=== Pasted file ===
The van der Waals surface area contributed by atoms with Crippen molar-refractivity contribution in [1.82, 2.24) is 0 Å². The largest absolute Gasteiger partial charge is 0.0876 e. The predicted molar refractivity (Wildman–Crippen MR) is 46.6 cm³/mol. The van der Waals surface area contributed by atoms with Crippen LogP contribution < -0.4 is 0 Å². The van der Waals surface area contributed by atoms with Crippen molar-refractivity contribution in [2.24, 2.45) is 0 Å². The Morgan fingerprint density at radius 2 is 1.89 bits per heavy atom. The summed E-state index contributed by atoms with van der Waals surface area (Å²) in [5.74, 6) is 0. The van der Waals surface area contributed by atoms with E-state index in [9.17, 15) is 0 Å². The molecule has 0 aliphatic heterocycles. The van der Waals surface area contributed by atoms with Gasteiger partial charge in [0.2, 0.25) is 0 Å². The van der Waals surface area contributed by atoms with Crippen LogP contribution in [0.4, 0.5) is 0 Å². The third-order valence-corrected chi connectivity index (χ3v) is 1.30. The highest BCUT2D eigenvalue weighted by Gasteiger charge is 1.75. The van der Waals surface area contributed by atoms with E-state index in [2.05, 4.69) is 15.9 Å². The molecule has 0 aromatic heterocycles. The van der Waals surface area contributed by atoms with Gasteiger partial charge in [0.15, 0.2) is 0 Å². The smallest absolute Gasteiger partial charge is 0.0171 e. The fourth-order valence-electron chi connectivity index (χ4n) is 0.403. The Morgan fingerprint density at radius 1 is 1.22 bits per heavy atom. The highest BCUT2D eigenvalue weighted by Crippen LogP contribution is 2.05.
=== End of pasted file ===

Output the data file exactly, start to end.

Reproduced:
The van der Waals surface area contributed by atoms with Crippen molar-refractivity contribution in [1.82, 2.24) is 0 Å². The largest absolute Gasteiger partial charge is 0.0876 e. The predicted molar refractivity (Wildman–Crippen MR) is 46.6 cm³/mol. The van der Waals surface area contributed by atoms with Crippen LogP contribution < -0.4 is 0 Å². The van der Waals surface area contributed by atoms with Crippen molar-refractivity contribution in [2.24, 2.45) is 0 Å². The Morgan fingerprint density at radius 2 is 1.89 bits per heavy atom. The summed E-state index contributed by atoms with van der Waals surface area (Å²) in [5.74, 6) is 0. The van der Waals surface area contributed by atoms with E-state index in [9.17, 15) is 0 Å². The molecule has 0 aliphatic heterocycles. The van der Waals surface area contributed by atoms with Gasteiger partial charge in [0.2, 0.25) is 0 Å². The van der Waals surface area contributed by atoms with Crippen LogP contribution in [0.4, 0.5) is 0 Å². The third-order valence-corrected chi connectivity index (χ3v) is 1.30. The highest BCUT2D eigenvalue weighted by Gasteiger charge is 1.75. The van der Waals surface area contributed by atoms with E-state index in [2.05, 4.69) is 15.9 Å². The molecule has 0 aromatic heterocycles. The van der Waals surface area contributed by atoms with Gasteiger partial charge in [0.15, 0.2) is 0 Å². The smallest absolute Gasteiger partial charge is 0.0171 e. The fourth-order valence-electron chi connectivity index (χ4n) is 0.403. The Morgan fingerprint density at radius 1 is 1.22 bits per heavy atom. The highest BCUT2D eigenvalue weighted by Crippen LogP contribution is 2.05.